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Client Alerts

SEC Commences FCPA Investigations

May 18, 2010

Client Alerts

SEC Commences FCPA Investigations

May 18, 2010

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SEC Commences FCPA Investigations
SEC Commences FCPA Investigation of Pharmaceutical and Other Companies Doing Business in or With Countries Designated as State Sponsors of Terror 

The Disclosure
It was disclosed last week in the press that the Securities and Exchange Commission (“SEC”) is conducting a broad investigation into accounting and disclosure compliance under the Foreign Corrupt Practices Act (“FCPA”) for companies doing business with countries designated as state sponsors of terror. 1

The SEC is not acting alone. Consistent with its promise of aggressive enforcement, the Department of Justice (“DOJ”) also has been seeking information, according to the reports, from pharmaceutical companies concerning payments made to foreign officials in countries other than those designated as state sponsors of terror.2

The focus on pharmaceutical companies comes as no surprise. In November 2009, the assistant attorney general in charge of the DOJ’s Criminal Division announced that the DOJ would be “intensely focused on rooting out foreign bribery” in the pharmaceutical industry.3 The DOJ has recognized that the pharmaceutical industry is fertile ground for FCPA enforcement.4 Almost $100 billion – about a third – of industry sales were generated outside the United States, according to a recent industry survey.5

The AAG pointedly stated: “The depth of government involvement in foreign health systems, combined with fierce industry competition and the closed nature of many public formularies, creates a significant risk that corrupt payments will infect the process.”6 No doubt because of this, SEC chairwoman Mary Schapiro recently told Congress that the SEC is considering whether it should require expanded disclosure of activities in states deemed to be sponsors of terrorism, without regard to materiality.7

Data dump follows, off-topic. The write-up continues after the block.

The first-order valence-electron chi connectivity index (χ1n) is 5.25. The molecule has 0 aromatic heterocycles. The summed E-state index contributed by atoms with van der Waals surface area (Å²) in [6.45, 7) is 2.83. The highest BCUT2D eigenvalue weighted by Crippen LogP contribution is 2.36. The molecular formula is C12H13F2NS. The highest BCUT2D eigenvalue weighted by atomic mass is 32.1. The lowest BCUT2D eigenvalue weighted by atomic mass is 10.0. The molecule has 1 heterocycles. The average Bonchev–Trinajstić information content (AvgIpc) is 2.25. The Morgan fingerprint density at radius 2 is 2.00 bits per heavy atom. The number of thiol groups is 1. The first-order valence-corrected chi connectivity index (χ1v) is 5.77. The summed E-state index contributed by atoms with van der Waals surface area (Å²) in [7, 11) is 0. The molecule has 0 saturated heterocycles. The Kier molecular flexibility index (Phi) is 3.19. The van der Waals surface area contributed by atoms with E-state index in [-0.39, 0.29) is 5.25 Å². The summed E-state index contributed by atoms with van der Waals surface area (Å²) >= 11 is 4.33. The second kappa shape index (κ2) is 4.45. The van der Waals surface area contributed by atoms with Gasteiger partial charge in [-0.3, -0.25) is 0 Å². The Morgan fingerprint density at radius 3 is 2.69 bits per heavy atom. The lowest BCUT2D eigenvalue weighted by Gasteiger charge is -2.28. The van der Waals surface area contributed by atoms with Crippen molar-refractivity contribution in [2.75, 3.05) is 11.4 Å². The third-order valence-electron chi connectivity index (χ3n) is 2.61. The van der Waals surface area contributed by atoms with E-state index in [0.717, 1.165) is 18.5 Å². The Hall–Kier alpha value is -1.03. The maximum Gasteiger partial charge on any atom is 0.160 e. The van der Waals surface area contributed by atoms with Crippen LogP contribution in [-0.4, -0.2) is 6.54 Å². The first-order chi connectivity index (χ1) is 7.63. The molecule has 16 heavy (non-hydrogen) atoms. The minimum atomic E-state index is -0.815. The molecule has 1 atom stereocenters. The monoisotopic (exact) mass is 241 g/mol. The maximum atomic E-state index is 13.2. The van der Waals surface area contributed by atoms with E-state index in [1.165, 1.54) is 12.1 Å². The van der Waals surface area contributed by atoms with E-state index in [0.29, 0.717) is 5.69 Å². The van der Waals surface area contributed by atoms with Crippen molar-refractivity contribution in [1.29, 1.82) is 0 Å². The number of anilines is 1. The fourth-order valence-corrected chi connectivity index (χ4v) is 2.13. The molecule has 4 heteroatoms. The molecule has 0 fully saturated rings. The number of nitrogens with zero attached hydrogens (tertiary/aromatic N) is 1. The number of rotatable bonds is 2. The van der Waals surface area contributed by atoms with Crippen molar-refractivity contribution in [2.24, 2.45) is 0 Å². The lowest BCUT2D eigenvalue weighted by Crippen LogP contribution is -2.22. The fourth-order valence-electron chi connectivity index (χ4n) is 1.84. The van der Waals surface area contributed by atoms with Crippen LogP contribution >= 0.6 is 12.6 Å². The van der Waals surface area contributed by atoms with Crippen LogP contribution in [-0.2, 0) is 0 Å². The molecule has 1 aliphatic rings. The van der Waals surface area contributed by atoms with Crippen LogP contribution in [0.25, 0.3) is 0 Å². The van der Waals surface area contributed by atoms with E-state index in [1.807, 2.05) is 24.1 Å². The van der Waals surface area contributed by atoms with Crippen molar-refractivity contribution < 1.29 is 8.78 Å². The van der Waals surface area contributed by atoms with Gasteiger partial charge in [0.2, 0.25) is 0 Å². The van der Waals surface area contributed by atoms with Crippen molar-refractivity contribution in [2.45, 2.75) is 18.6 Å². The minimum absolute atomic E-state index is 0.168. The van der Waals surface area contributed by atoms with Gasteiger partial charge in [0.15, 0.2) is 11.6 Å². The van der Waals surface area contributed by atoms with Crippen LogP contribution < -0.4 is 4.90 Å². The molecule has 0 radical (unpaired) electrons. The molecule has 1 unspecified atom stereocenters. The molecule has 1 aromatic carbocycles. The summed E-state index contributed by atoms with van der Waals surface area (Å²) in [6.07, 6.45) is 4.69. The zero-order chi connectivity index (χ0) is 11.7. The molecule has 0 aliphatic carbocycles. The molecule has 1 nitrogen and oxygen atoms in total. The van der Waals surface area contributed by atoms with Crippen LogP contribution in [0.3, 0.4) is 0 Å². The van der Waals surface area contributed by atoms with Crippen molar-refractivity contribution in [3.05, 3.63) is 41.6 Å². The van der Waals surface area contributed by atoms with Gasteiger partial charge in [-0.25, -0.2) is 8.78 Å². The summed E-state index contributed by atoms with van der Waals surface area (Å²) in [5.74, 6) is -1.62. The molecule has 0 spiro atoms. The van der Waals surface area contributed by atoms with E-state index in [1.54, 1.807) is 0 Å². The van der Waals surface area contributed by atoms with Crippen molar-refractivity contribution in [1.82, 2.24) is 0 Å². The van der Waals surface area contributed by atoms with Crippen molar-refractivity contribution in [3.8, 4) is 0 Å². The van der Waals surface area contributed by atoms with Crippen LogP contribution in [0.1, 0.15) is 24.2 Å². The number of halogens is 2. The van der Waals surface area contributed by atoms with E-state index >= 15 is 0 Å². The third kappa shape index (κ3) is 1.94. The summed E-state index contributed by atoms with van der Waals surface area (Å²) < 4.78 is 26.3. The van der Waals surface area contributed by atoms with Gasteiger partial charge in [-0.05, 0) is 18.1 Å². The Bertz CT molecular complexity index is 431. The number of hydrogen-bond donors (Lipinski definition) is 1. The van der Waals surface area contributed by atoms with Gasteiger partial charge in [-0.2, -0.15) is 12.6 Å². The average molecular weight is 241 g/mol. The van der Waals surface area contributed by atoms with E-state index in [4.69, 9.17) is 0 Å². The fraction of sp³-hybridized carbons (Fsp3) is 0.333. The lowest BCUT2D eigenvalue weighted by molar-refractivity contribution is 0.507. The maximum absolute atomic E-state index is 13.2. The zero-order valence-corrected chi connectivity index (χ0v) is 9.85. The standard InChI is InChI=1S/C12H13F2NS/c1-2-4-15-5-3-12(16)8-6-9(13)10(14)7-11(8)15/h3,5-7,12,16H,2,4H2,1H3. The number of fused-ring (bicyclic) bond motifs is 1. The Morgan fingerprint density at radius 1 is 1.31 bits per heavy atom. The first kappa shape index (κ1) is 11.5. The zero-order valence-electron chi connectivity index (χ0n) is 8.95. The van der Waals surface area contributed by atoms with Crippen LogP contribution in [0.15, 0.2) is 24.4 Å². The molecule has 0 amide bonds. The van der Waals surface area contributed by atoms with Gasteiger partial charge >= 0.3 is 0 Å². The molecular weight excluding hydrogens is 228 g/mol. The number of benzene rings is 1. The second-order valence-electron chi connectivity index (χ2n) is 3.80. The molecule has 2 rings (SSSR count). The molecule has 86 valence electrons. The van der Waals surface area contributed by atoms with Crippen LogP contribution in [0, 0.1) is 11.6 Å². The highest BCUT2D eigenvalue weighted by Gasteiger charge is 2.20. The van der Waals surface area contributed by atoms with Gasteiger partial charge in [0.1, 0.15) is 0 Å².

In this investigation, the DOJ and the SEC have aligned stepped up FCPA enforcement with the Treasury and Justice departments’ increased focus on enforcing federal export control laws.8 The combination promises even greater regulatory scrutiny over the next several years for companies doing business abroad.

The Response

These developments re-emphasize the need for public companies to ensure that existing record keeping and controls are robust, and that rigorous compliance systems are in place and enforced, including:

  • Well-developed and well-executed compliance risk assessments and audits of internal controls;
  • Competent employee training on export control prohibitions and requirements, visible codes of conduct, and effective mechanisms to allow for reporting of suspicious activity;
  • Thorough due diligence in acquisitions and establishment of business arrangements with agents and third parties; and
  • Enhanced controls over financial transactions.

For more information on FCPA compliance or Export Control issues, please contact any Fish & Richardson attorney or:

Franceska Shroeder

© Copyright 2010 Fish & Richardson P.C. These materials may be considered advertising for legal services under the laws and rules of professional conduct of the jurisdictions in which we practice. The material contained in this newsletter has been gathered by the lawyers at Fish & Richardson P.C. for informational purposes only and is not intended to be legal advice. Transmission is not intended to create and receipt does not establish an attorney-client relationship. Legal advice of any nature should be sought from legal counsel. For more information about Fish & Richardson P.C. and our practices, please visit .


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